Google Summer of Code 2014 - Proposal to Improve Composer UI

Axel Grude (Axel) axel.grude at
Fri Feb 7 21:06:16 UTC 2014


I think some UI work on composer would be great. Maybe a Ribbon-Style / extended 
Formatting Bar interface, plus fixing the bugs around [Enter], so that writing 
paragraphs would be more consistent.

So I am following up here to ask if this would be a good project to mentor. If I had 
time I would write this as an Addon, but sadly...


To make it easier to compose great looking emails and encourage users to use semantic 
tags for formatting.

  User Definable Styles

in particular I like these widgets as they are very easy to use (1 click) and show 
that styles can be expandable:

"normal" this is actually the style that is assigned to<p> and adds a <p> mark if the 
text is pure body. [Enter] should split the paragraph into 2. I would like to design 
an easy to use interface for defining the styles which would inject the css styles 
(either on class level or inline on send). The implementation should allow for some 
downwards compatibility but not too much (since we are using semantic styles such as p 
h1 h2 etc style deterioration on lesser mail clients would be something expected 
anyway. I would aim for being at least "Broad strokes" compatible with capable HTML 
clients such as outlook, so that largely font sizes, colors, and very important 
formats in quoted mails stay largely persistent. (This is not easy)

Each style should have a "follow on" rule, e.g. <h1> => <p>, <p> => <p>, etc. and a 
broad selection of typographical attributes, e.g.

Font specific

  * font family
  * font size
  * font weight
  * font decoration / formatting
  * color
  * background color
  * text shadow

Block specific

  * alignment
  * line distance
  * Spacing before & after (padding)
  * indentation
  * line width
  * border styles
  * box-shadow
  * gradients

Inline / Character Styles

  * these would be injected via <span> and would allow stuff like the html entities in
    this mail (I am using <tt> blocks which are defined as inline-block). the hardest
    thing with these is to come up with a non-technical description (or does one ues
    CSS terms). I think the benefit is pretty much visible instantly once you come up
    with some examples.

Most rich text editing users are familiar with the concept of user defined styles. One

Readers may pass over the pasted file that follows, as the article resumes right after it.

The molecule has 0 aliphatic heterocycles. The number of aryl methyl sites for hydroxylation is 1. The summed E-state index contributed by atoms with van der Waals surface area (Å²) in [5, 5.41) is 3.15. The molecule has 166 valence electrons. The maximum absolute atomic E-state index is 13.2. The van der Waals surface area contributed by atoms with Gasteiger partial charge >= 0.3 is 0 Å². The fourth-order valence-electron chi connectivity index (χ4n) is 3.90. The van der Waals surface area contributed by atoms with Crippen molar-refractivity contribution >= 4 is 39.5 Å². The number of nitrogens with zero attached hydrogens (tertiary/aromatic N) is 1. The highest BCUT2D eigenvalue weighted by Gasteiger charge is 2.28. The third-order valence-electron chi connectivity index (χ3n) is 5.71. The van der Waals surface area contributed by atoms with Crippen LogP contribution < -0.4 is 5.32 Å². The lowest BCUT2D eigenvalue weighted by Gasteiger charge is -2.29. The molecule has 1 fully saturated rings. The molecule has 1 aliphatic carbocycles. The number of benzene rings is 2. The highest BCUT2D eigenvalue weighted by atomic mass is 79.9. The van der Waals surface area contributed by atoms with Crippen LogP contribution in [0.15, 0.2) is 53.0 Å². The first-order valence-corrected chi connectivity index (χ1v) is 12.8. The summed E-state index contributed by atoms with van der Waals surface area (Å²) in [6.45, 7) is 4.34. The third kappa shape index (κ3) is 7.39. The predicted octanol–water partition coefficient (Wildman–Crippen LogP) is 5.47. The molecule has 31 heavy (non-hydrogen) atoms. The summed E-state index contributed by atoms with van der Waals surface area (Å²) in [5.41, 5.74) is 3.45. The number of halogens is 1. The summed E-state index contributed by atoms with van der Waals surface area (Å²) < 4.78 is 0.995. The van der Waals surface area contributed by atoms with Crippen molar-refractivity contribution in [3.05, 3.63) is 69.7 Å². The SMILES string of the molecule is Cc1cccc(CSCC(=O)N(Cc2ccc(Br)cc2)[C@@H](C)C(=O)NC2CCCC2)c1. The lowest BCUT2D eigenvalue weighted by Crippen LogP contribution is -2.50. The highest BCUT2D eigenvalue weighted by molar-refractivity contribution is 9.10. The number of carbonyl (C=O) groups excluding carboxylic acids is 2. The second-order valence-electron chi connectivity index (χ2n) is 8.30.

thing to solve would how to persist the style definitions, would the be only stored in 
the email and / or globally. It should also be extendable in the form of a style 
template so that a bunch of style definitions can be stored together under a common 
name. I wouldn't attempt to implement the template management as part of this project 
but make it extendable so that the overarching template structure already exists.

  A panel for table styles the moment the inclusion of tables in Composer is also somewhat lackluster (if 
you ever try to paste an Excel formatted table into a html mail you can see the sorry 
effects of this). So at least we should provide a tool to quickly format the table 
with a colored style and a heading.

As you can see there is support for odd and even rows (also columns) and especially 
the header row and first column, I think this pretty basic stuff and should be 
implementable via nth-row etc.

  List styles

should they be separate?

  Style Persistence

There are 3 levels of style persistance: In the mail client / profile, in the 
individual email and after sending on the recipient's system. With persistence I mean 
the answer to the question "where and how are these styles stored".

On the program level, of course we can (and probably should) persist the styles in the 
config database, so that they can be used again and again (Similar to Word's "Default 
template"). Then these styles could be copied into the composed emails using CSS 
classes, e.g. by injection into the <head> section. Of course the epxectation of the 
users is that if I modify my style while composing the email, it will automatically be 
updated (and stored) in my composed email. Likewise, if I re-open the email from my 
drafts folder (or via "Edit as New") i would expect my style selections to reflect 
these styles (provided I have created the mail with the same system = current 
Thunderbird); if I have chosen to make my headings blue, I want them to be blue again 
when I continue editing.

The next question is whether changes to for example the <p> style will then